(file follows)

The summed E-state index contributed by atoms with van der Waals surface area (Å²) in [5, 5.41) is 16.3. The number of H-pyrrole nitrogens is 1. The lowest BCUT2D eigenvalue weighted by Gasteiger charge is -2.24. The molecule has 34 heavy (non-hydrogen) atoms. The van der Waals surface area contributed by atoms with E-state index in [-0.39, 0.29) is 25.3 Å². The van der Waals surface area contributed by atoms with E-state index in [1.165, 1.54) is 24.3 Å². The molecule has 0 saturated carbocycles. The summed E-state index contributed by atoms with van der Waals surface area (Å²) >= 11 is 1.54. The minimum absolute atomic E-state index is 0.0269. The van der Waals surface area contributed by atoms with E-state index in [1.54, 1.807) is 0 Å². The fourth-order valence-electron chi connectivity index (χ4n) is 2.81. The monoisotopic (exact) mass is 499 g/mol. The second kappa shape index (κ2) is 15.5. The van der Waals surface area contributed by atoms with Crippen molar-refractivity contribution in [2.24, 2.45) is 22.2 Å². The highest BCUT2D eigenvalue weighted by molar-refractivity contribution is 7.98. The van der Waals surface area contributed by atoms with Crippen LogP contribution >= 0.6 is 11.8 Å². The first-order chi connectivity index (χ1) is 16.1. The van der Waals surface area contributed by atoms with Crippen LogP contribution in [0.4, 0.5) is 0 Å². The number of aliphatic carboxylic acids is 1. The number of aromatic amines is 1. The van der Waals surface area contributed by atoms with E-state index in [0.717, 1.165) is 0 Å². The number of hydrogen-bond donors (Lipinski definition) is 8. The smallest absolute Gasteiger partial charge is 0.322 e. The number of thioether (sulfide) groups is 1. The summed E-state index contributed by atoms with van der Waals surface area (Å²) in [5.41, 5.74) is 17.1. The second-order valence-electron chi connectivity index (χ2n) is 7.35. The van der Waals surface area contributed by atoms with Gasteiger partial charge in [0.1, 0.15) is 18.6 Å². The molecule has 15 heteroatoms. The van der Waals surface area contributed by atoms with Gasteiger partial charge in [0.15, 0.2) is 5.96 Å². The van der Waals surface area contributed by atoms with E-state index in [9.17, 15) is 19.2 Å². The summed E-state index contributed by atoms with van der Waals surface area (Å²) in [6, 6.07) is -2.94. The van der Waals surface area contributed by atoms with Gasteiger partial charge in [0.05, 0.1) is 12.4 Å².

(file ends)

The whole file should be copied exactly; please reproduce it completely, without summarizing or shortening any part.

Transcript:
The summed E-state index contributed by atoms with van der Waals surface area (Å²) in [5, 5.41) is 16.3. The number of H-pyrrole nitrogens is 1. The lowest BCUT2D eigenvalue weighted by Gasteiger charge is -2.24. The molecule has 34 heavy (non-hydrogen) atoms. The van der Waals surface area contributed by atoms with E-state index in [-0.39, 0.29) is 25.3 Å². The van der Waals surface area contributed by atoms with E-state index in [1.165, 1.54) is 24.3 Å². The molecule has 0 saturated carbocycles. The summed E-state index contributed by atoms with van der Waals surface area (Å²) >= 11 is 1.54. The minimum absolute atomic E-state index is 0.0269. The van der Waals surface area contributed by atoms with E-state index in [1.54, 1.807) is 0 Å². The fourth-order valence-electron chi connectivity index (χ4n) is 2.81. The monoisotopic (exact) mass is 499 g/mol. The second kappa shape index (κ2) is 15.5. The van der Waals surface area contributed by atoms with Crippen molar-refractivity contribution in [2.24, 2.45) is 22.2 Å². The highest BCUT2D eigenvalue weighted by molar-refractivity contribution is 7.98. The van der Waals surface area contributed by atoms with Crippen LogP contribution >= 0.6 is 11.8 Å². The first-order chi connectivity index (χ1) is 16.1. The van der Waals surface area contributed by atoms with Crippen LogP contribution in [0.4, 0.5) is 0 Å². The number of aliphatic carboxylic acids is 1. The number of aromatic amines is 1. The van der Waals surface area contributed by atoms with E-state index in [0.717, 1.165) is 0 Å². The number of hydrogen-bond donors (Lipinski definition) is 8. The smallest absolute Gasteiger partial charge is 0.322 e. The number of thioether (sulfide) groups is 1. The summed E-state index contributed by atoms with van der Waals surface area (Å²) in [5.41, 5.74) is 17.1. The second-order valence-electron chi connectivity index (χ2n) is 7.35. The van der Waals surface area contributed by atoms with Gasteiger partial charge in [0.1, 0.15) is 18.6 Å². The molecule has 15 heteroatoms. The van der Waals surface area contributed by atoms with Gasteiger partial charge in [0.15, 0.2) is 5.96 Å². The van der Waals surface area contributed by atoms with E-state index in [9.17, 15) is 19.2 Å². The summed E-state index contributed by atoms with van der Waals surface area (Å²) in [6, 6.07) is -2.94. The van der Waals surface area contributed by atoms with Gasteiger partial charge in [0.05, 0.1) is 12.4 Å².